Can we start with some background on the Energy Commission of Nigeria and its goals?
The ECN was established by Act No. 62 of 1979, as amended by Act No.32 of 1988 and Act No. 19 of 1989. It commenced operation in 1989 after the meeting of the Heads of ECOWAS in 1982 at Conakry, where a declaration was made that each member state should establish an Agency called Energy Commission charged with the responsibilities for coordinating and supervising all energy functions and activities within each member state.
Mandate: The Energy Commission of Nigeria is charged with the responsibility for the strategic planning and coordination of national policies in the field of energy in all its ramifications and without prejudice to the generality of the foregoing, the Commission shall:
i. Serve as a centre for gathering and dissemination of information relating to national policy in the field of energy;
ii. Serve as a centre for solving any inter-related technical problems that may arise in the implementation of any policy relating to the field of energy;
iii. Advise the government of the Federation or a State on questions relating to such aspect of Energy as the Government of the Federation or a State may from time to time refer to it;
iv. Prepare after consultation with such agencies of government whose functions relate to the field of Energy development or supply as the Commission considered appropriate, periodic master plans for the balanced and coordinated development of energy in Nigeria and such plans include: i.
Recommendations for the exploitation of new sources of energy as when considered necessary, and ii.Such other recommendations to the Government of the Federation relating to its functions under this Decree as the Commission may consider to be in the national interest;
v. Lay down guidelines on the utilization of energy types for specific purposes;
vi. Inquire into and advise the Government of the Federation or of the State on the adequate funding of the energy sector including research and development, production and distribution;
vii. Collate, analyze and publish information relating to the field of energy;
viii. Carry out such other activities as are conclusive to the discharge of its functions under this Decree;
ix. Monitor the performance of the Energy sector in the execution of government policies on energy;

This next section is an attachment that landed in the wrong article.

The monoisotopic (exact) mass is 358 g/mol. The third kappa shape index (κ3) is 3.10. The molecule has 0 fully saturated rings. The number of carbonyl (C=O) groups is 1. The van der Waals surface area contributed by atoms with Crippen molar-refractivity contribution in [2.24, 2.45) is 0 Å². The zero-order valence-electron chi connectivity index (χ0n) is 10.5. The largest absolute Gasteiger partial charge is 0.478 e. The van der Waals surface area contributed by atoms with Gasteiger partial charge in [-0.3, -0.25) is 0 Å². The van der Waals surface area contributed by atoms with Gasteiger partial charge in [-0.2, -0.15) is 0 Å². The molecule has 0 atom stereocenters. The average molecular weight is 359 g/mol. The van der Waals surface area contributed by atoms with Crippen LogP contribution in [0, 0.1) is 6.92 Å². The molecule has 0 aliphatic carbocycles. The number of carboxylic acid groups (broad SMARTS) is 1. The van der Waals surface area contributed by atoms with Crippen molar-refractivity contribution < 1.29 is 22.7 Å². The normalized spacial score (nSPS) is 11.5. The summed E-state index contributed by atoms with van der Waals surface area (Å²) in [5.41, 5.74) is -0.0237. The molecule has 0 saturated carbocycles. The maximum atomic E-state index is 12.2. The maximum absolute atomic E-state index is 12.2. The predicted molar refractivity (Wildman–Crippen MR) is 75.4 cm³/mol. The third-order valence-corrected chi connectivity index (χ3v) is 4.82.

x. Promoting training and manpower development in Energy sector;
xi. Liaise with all international organizations in Energy matters.
According to your website the Energy Commission is “now aggressively pursuing national energy initiatives and actions through the development of appropriate measures to provide real answers to our energy and development challenges”. How is the Commission doing this?
• Draft National Energy Masterplan (NEMP) 2014 Edition review
• Draft National Renewable Energy & Energy Efficiency Policy (NREEEP) 2014 Edition review
• The Nigeria Energy Calculator 2050 (NECAL2050)-Special Energy Analysis Tool
How important is renewable energy and clean initiatives in the Commission’s vision?
The Commission set up six research centres in each of the geopolitical zones to focus on different alternative energy sources and efficiency initiatives like – hydro, solar, biomass, energy efficiency and conservation.
In your view, what are the main challenges to the West African region’s energy future?
• Cost reflective tariffs
• Increase in renewable energy share in the energy mix
• Losses in the transmission and distribution grid
• Energy efficiency and conservation
• Skilled manpower in the emerging technologies
You will address the upcoming African Utility Week on “Hybrid eco-friendly energy systems for small businesses and households in rural West Africa”. What will be your message?
We can provide affordable, clean, off-grid electricity to rural communities by the use of decentralized hybrid renewable energy powered hub for small businesses where residents of the community can have energy access irrespective of their occupation and also to provide energy for basic household needs such as lighting and ventilation. This will help socioeconomic development, increase health care, help businesses and provide better lighting for households.
What are you most looking forward to at AUW?
Look forward to sharing the Nigerian experience on off-grid renewable energy systems and also to learn from other people’s experience, see great products and network.
There is always strong representation from Nigeria’s energy sector at AUW – how important is this event on the annual energy calendar?
It is very important because of the impact of WAPIC, the West African Power Industry Convention, in Lagos, which is also organised by the event organisers of African Utility week. The Advisory Board meetings prior to the event each year show the dedication and commitment of Nigerian energy experts and the Nigerian government to energy.
Anything you would like to add?
Recent review of the ISO 50007 draft standard, the new electricity tariffs in Nigeria and the commitment of the Distribution companies show the huge possibilities in this sector especially if and when the ISO 50007 standard is adopted.
In my opinion, the only way to get to the over 600 million Africans without electricity is to accelerate investment in the use of renewable energy sources such as solar, wind and biomass which are in abundance within the region.